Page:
In order to truly teach our students, we must first inspire them to want to learn. To do this, we have to share our passions and inspirations with our students in the hopes that it will ignite the same passion in them. If you aren’t passionate about what you are teaching, your students won’t be passionate about learning it. Passion-Based Learning has proved to be a very effective way of creating learning and retention within students.
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According to George Couros there is a distinct difference between teaching students to memorize information and teaching students to become learners. Our goal as teachers shouldn’t be for students to simply pass a test. We want students to be passionate about the information that they are learning so that they are interested in pursuing more on their own. Couros provided a variety of examples in which learning and school become diverse. My favorite of these was, “School promotes starting by looking for answers. Learning promotes starting with questions.” When we are teaching, we don’t want our students to simply take our words with a grain assault. No, we want our words and lessons to spark interest and curiosity within our students. This curiosity will lead to more questions which in turn leads to more learning.
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Think about something that you are passionate about. Why are you passionate about this? For me, I am passionate about reading. When I reflect upon what first made me passionate about reading, I come to the realization that my parents instilled my love of reading in me. From a young age, I was constantly seeing my parents with books in their hands. Watching them read fascinated me. The reactions that the books invoked ranged from elation to anger to sadness and back again. Hearing them talk about literature in their excited way made me want to see what all the hype was about. Similarly, when a teacher is clearly passionate about what they are teaching, students are naturally going to be intrigued and engaged. One of the articles I read, “Passion-Based Learning” by Ainissa Ramirez discussed that this is increasingly important in areas such as STEM because there are so many students who are turned off of these subjects by instructors who fail to help their students be passionate.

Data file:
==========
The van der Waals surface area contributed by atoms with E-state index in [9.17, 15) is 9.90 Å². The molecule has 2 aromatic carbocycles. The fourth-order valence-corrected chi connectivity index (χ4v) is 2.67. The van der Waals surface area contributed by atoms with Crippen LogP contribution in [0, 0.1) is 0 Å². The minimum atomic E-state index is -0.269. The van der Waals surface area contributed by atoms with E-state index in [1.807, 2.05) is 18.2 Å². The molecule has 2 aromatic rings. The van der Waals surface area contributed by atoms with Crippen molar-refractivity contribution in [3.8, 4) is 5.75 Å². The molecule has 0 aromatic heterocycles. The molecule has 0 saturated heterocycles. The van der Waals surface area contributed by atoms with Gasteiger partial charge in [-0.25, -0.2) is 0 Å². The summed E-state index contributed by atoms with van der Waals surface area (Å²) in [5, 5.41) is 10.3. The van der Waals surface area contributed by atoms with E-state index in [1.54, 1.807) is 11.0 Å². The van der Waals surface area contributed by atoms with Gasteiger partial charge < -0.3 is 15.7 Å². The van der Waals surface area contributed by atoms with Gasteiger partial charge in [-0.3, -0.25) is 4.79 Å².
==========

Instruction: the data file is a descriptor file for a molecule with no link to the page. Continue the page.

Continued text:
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It is clear to see that Passion-Based Learning is very prominent and important within the classroom, but how can a teacher incorporate it within the classroom? Saga Briggs suggests 25 different ways to do so in her article “25 Ways to Institute Passion-Based Learning in the Classroom”, linked below. I found this article really useful. Although I agreed that Passion-Based Learning is clearly beneficial within the classroom, I was struggling to imagine how to effectively integrate it into the classroom. This article really helped me to see the big picture of HOW Passion-Based Learning works rather than just what it is.